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Constance 02-19-2007 08:12 PM

Poverty living...
 
Thankfully, I don't think any of us need these tips, but having been hungry at one time in my life, I found them interesting.

The Simple Dollar » Nourishment on a Desperate Income

TATTRAT 02-19-2007 08:28 PM

1. Cook at home. Never eat out. Dining out is so much more expensive than eating at home that the two are incomparable. Stay at home and make your own food rather than eating at a restaurant. It’s often more work, but it’s also money in your pocket.


darn it! It seems impracticle to cook for one, and after working a 16 hour day, the last thing I wanna do is come home and cook, but I agree. It does hit the wallet.

amber 02-19-2007 09:17 PM

Number 3 sounded a bit extreme to me :lol:


3. Keep a hen or two. This seems somewhat silly, but female chickens are very good at producing food. You can unabashedly feed them whatever scraps you have and they produce eggs very regularly. If you’re careful, you can keep them in a small cage in your own apartment; a friend of mine kept one in a pet porter for several months. Just be aware of the smell; you should line their living area with paper and expect to clean it a lot. You can do this by using scavenged newspapers and rotating them daily, but leave the papers that the chicken scratches together for a nest alone.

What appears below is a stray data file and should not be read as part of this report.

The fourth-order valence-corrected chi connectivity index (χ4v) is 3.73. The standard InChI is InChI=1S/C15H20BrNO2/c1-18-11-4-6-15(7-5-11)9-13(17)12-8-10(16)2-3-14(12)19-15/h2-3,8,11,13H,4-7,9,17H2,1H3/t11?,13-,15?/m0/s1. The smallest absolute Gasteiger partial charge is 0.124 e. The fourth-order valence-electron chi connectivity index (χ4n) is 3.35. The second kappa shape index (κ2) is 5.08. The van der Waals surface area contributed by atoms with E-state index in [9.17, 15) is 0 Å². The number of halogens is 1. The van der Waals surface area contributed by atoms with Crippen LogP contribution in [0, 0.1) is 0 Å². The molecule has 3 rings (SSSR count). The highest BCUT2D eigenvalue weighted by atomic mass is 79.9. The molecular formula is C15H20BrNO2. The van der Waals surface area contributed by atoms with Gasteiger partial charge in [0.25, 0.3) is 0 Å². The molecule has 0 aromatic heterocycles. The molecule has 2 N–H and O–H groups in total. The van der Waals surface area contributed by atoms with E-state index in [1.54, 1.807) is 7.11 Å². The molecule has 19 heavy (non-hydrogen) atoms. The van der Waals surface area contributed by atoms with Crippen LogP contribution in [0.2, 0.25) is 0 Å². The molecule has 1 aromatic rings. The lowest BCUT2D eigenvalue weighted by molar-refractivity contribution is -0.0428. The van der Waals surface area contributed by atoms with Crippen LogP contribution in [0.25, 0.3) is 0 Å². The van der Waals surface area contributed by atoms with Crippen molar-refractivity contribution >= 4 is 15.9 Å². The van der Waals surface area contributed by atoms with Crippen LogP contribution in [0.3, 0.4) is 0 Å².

Quadlex 02-19-2007 09:27 PM

Hrm, that's an interesting site.

I find one of the greatest resources for periods when uni takes over from everything else and thus I don't have the time to work enough to live, is myself now (When I do have the time) and a local wholesale store.

Cans of tinned crushed Roma tomatoes are the one thing that my kitchen would miss most, if I didn't have any. I *adore* them. They thicken, they flavour, they turn into sauces and soups and gravy bases and casseroles and juice, if you want.

So, when I go to the wholesale store in a few weeks, I'm going to pick up a box, and put it under my house. Along with a sack of rice (That'll go in a cheap plastic garbage bin, to keep wildlife out) and my freezer'o'meat, it should provide me with a month of boring, tiresome, nutritious food when I'm too poor for anything else.

Katie H 02-19-2007 09:30 PM

Cook at home. Never eat out. This is true if you are really in a dire situation financially. If not, you can create a restaurant-quality meal for far less than eating out if you have the skills and desire. You can "dine" at home with attention paid to how the table looks, decorations, ambience, etc. I've done it many times. That's how I came to be married to Buck.

Stews and soups are miraculous. Even meatless ones that contain peas, lentils and legumes can satisfy for a long while. A hearty pot of soup can be had with a dollars' worth of dried beans, some canned broth or bouillon cubes and water.

Grow some of our own vegetables. Amen to this. When I didn't have the space, I used containers. Even large kitty litter buckets with drainage holds drilled in the bottom work well for tomatoes. Now I grow vegetables using hay bale gardening. Growing your own veggies is convenient and the flavor is far better than what can be had at the usual produce section of many stores. Plus, you KNOW what kind of pesticides (or not) have been on them.

Don't fear the leftovers. I regularly save small amounts of frozen veggies from larger bags to add to soups and stews. Ditto for dibs and dabs of cooked leftovers. I also save the broken lasagna, manicotti, large shell pasta to use in soups.

Look in discarded newspapers and circulars for coupons. Use coupons anyway! Except, only use coupons for foods/things you actually like/use. Many times the house brand of an item is less expensive than the name brand with a coupon. Also look for "double" or "triple" coupon offers in your markets.